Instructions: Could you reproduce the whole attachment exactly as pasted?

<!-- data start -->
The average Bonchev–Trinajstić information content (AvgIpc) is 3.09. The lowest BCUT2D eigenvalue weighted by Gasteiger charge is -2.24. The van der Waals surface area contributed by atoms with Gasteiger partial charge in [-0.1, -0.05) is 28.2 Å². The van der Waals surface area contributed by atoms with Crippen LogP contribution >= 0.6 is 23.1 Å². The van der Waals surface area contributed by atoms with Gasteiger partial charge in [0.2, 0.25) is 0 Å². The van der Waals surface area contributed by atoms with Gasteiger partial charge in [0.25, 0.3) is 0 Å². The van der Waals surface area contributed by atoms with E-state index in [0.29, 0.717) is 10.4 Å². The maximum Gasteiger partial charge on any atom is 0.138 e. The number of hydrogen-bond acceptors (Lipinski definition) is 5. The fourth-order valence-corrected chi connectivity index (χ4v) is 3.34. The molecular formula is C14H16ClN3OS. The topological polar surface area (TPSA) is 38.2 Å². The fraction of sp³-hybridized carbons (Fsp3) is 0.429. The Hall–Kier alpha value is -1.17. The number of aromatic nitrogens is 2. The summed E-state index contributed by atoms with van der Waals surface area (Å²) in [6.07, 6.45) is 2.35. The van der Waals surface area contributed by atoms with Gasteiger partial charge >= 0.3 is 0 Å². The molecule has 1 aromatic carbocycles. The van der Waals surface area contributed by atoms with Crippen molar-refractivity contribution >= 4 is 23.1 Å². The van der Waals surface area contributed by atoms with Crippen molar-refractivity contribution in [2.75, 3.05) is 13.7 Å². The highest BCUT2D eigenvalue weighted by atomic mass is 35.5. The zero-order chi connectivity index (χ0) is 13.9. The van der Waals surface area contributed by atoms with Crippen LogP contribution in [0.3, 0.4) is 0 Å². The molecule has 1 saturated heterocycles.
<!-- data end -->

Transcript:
The average Bonchev–Trinajstić information content (AvgIpc) is 3.09. The lowest BCUT2D eigenvalue weighted by Gasteiger charge is -2.24. The van der Waals surface area contributed by atoms with Gasteiger partial charge in [-0.1, -0.05) is 28.2 Å². The van der Waals surface area contributed by atoms with Crippen LogP contribution >= 0.6 is 23.1 Å². The van der Waals surface area contributed by atoms with Gasteiger partial charge in [0.2, 0.25) is 0 Å². The van der Waals surface area contributed by atoms with Gasteiger partial charge in [0.25, 0.3) is 0 Å². The van der Waals surface area contributed by atoms with E-state index in [0.29, 0.717) is 10.4 Å². The maximum Gasteiger partial charge on any atom is 0.138 e. The number of hydrogen-bond acceptors (Lipinski definition) is 5. The fourth-order valence-corrected chi connectivity index (χ4v) is 3.34. The molecular formula is C14H16ClN3OS. The topological polar surface area (TPSA) is 38.2 Å². The fraction of sp³-hybridized carbons (Fsp3) is 0.429. The Hall–Kier alpha value is -1.17. The number of aromatic nitrogens is 2. The summed E-state index contributed by atoms with van der Waals surface area (Å²) in [6.07, 6.45) is 2.35. The van der Waals surface area contributed by atoms with Gasteiger partial charge >= 0.3 is 0 Å². The molecule has 1 aromatic carbocycles. The van der Waals surface area contributed by atoms with Crippen molar-refractivity contribution >= 4 is 23.1 Å². The van der Waals surface area contributed by atoms with Crippen molar-refractivity contribution in [2.75, 3.05) is 13.7 Å². The highest BCUT2D eigenvalue weighted by atomic mass is 35.5. The zero-order chi connectivity index (χ0) is 13.9. The van der Waals surface area contributed by atoms with Crippen LogP contribution in [0.3, 0.4) is 0 Å². The molecule has 1 saturated heterocycles.